These are just preview samples. You need a valid account and be logged in to hear the full tracks.
  • featured artist:MIguel Zenon, David Sanchez
  • release year:2012
  • style(s):Afrobeat, Bomba
  • country:Puerto Rico
  • formats:CD (Compact Disc),
  • record posted by:Conga Booking SL
  •   buy this record


HENRY COLE Twenty eight year old drummer Henry Cole emerged onto the music scene in old San Juan in 1999 where he studied classical percussion at the Conservatorio de Musica de Puerto Rico. However, it was not until a few years later--while attending the Berklee College of Music in Boston-- that Cole’s musical evolution pointed him naturally towards the jazz tradition. He went back home with a new energy and focus and performed as the “house drummer” for the 1st Annual “Jazzboriken” Festival in San Juan, Puerto Rico. He played with such Latin jazz luminaries as Giovanni Hidalgo, Bobby Valentin, Anthony Carrillo, Dave Valentin, Paoli Mejias, currently he is a drummer of Miguel Zenón, David Sanchez , 90 Miles and Cuban pianist Alfredo Rodriguez .

Crazy With Joy:
Henry Cole & the Afro-Beat Collective Find An Age-Old Mestizo Heart and Fresh Jazz Flash
in Afrobeat on Roots Before Branches

Puerto Rican drummer Henry Cole takes Fela Kuti’s Afro Beat to the new millennium by combining the rootsy sounds of Boricua bomba and plena, Cuban rumba, and the urban energy of hip hop and rock with Lagos’ contagious dance beat. Recorded in Puerto Rico and New York City, this CD features a cast of luminary jazzistas such as reedmen David Sánchez, Miguel Zenón and John Ellis, and salseros like Piro Rodríguez and Cheito Quiñones, plus the raw-edge guitar work of Adam Rogers, among many others. Cole delivers a fresh and funky vision of everything rhythmic via evocative melodies, while pouring his heart and soul into each track. The recording is further enhanced by the delivery of spoken word and rap poetry (en español) by Hemes Ayala (who rocks the mic on the selection “Trabájala”) and Mara Pastor. But it was the groove of the organ-powered “Solo dos veces” that made me a believer. Cole lays down a tasty Afro-funk beat with a keen organic sense of timing and melody that demonstrates his dominion of the percussion idiom. “In the end, all the tracks come together in the spirit of play, like the upbeat jam session of “Old San Juan,” thus ‘capturing the sheer delight of making music that grooves, according to Cole’s own words. Other favorites include the tracks “No Eres Tú, Soy Yo”, and “Una Para Isabel”.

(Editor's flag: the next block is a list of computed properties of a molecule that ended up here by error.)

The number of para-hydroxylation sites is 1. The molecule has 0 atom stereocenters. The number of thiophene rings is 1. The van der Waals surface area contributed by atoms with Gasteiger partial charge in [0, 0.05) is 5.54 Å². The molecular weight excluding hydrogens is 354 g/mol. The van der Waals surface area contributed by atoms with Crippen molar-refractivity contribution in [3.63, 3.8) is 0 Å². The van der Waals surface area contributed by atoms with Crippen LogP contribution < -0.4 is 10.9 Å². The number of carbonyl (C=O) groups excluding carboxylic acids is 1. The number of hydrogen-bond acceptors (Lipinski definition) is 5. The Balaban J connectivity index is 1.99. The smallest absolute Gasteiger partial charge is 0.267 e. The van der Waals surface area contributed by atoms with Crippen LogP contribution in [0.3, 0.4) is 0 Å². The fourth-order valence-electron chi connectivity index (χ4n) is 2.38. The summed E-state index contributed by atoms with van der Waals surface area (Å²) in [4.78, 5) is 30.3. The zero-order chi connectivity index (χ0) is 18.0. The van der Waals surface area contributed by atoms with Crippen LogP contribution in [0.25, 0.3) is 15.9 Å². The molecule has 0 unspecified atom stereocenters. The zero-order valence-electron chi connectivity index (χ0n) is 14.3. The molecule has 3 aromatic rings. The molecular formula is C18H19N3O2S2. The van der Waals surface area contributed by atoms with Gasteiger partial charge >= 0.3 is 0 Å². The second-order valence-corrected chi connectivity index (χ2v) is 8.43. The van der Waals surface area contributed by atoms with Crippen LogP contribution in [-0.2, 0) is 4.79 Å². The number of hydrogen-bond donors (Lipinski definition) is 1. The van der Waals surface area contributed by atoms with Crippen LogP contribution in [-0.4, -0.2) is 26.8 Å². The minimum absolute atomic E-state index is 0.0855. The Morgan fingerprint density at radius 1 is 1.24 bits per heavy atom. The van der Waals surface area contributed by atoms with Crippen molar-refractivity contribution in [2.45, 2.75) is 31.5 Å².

—Rudy Mangual